I can understand why Batman is more relatable. He is a human being who has used material resources and pushed all of his human skills to their limits by sheer obsession and utter will. If anyone should be the Man of Tomorrow, gender connotations notwithstanding, you’d think it would be Batman. Certainly, many people have a great love of the vigilante: of the person that goes beyond the law, becoming extra-constitutional, going beyond the polis–the city-state–to become a god or a monster to see that proper justice or vengeance is done. And there are heroes being venerated today–perhaps throwbacks to the ancient literary heroes–who are far more brutal and even more morally ambiguous than Batman.

And Superman? He is a “goody-goody.” He is so much a goody-goody he is too good to be true. Whereas Batman operates beyond the law or within its blind-eye, Superman obeys the law in as much as he can save innocents and capture criminals. Perhaps there is little difference, save that the law seems to like Superman a lot more or accept that he is beyond them: that he is using his powers to uphold the law and safety to a fault. Indeed, you could say that Superman has more a lovable personality: or is more personable and wins all popularity contests through his sheer good nature while Batman fights with fear as his weapon. Fear does not make you popular or loved: but it gets the job done.

But is that the only thing Superman has over Batman and others? That he is more lovable and makes a show of following rules? That he is superhuman and chooses not to obliterate the world? That he ignores or reshapes the reality of the world? Or worse: does he continue to patronize his friends, his allies, his enemies, and the human race by presuming to always save and stop them? Is his alter-ego of Clark Kent, according to Bill in Kill Bill Vol. II, simply a grotesque critique of what he thinks a human being really is?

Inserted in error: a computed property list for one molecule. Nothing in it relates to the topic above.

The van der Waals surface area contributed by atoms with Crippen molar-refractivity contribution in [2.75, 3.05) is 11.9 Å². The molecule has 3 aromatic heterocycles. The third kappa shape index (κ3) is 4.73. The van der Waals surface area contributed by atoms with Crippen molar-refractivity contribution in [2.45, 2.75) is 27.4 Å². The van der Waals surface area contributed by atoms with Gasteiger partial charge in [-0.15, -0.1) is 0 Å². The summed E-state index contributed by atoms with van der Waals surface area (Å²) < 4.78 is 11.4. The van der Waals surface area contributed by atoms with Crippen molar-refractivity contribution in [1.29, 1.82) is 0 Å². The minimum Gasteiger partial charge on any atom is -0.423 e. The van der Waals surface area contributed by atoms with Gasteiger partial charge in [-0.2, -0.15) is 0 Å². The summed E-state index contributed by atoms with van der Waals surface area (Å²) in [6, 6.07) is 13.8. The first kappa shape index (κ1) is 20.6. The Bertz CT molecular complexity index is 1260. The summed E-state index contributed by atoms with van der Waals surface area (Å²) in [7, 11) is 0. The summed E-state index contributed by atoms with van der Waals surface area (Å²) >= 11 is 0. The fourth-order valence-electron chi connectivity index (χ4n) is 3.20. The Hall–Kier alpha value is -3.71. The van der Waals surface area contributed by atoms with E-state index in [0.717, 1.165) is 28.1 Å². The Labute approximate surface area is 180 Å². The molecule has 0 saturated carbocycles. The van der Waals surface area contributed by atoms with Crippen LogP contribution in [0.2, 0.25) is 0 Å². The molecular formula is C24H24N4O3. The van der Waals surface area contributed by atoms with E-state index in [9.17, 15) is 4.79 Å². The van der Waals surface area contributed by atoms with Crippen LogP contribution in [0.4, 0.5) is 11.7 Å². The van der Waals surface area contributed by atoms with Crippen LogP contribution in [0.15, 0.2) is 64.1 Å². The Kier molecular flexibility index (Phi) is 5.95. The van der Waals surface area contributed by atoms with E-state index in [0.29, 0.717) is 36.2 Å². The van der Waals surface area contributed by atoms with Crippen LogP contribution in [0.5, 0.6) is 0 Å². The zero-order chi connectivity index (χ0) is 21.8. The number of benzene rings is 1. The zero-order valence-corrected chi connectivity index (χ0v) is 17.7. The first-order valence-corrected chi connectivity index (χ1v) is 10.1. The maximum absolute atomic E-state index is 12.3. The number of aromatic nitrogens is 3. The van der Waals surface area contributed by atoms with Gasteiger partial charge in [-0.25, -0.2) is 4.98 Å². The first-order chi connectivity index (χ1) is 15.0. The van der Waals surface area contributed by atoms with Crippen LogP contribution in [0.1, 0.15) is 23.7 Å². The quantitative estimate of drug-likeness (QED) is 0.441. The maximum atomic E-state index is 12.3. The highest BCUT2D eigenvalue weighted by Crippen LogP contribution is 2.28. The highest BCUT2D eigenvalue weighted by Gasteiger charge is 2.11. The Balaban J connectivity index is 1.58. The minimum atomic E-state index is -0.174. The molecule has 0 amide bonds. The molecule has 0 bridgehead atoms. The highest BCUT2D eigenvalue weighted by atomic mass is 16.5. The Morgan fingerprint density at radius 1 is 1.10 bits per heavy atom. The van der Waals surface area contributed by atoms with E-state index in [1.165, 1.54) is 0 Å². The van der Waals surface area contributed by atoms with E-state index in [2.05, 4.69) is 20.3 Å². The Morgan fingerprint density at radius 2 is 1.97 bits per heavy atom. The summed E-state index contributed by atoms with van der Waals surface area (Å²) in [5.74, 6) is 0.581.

The truth is, when you look at Superman, you see an incredibly powerful being that could rule and destroy the world. He could rip us apart like insects. Yes, Kryptonite can hurt and kill him but he has enough knowledge to protect himself against it. In fact, the knowledge and intelligence he possesses from the Fortress of Solitude that is his Kryptonian birthright and from his own experiments is enough to dominate and destroy all human kind. There are many people who–if they had his knowledge and power–would do exactly that and have very little qualms about doing so. Some people in the DC Universe already have.

It is already clear that Jerry Siegel and Joe Shuster based him off of Friedrich Nietzsche’s idea of the ubermensch: a being that has grown beyond the constraints of morality and limitation to choose their own path, yet they injected “good old morality” into this alien superman and made all of his achievements naturally-born and inherited from the dead.

So why is Superman special? Why do I think he is special? I might have written some of my answers already but–if I had to sum it up–I would have you consider the following.

Imagine finding out that you have the power to crush steel with a punch or even just the touch of a hand. If you wanted, nothing could ever touch you. You can move as fast as or beyond the speed of light. If you jump, you will jump extremely high and eventually be able to fly: but you need to somehow know how to control where to go or how to move given that you still have a humanoid form and it is not built with the instincts for flight.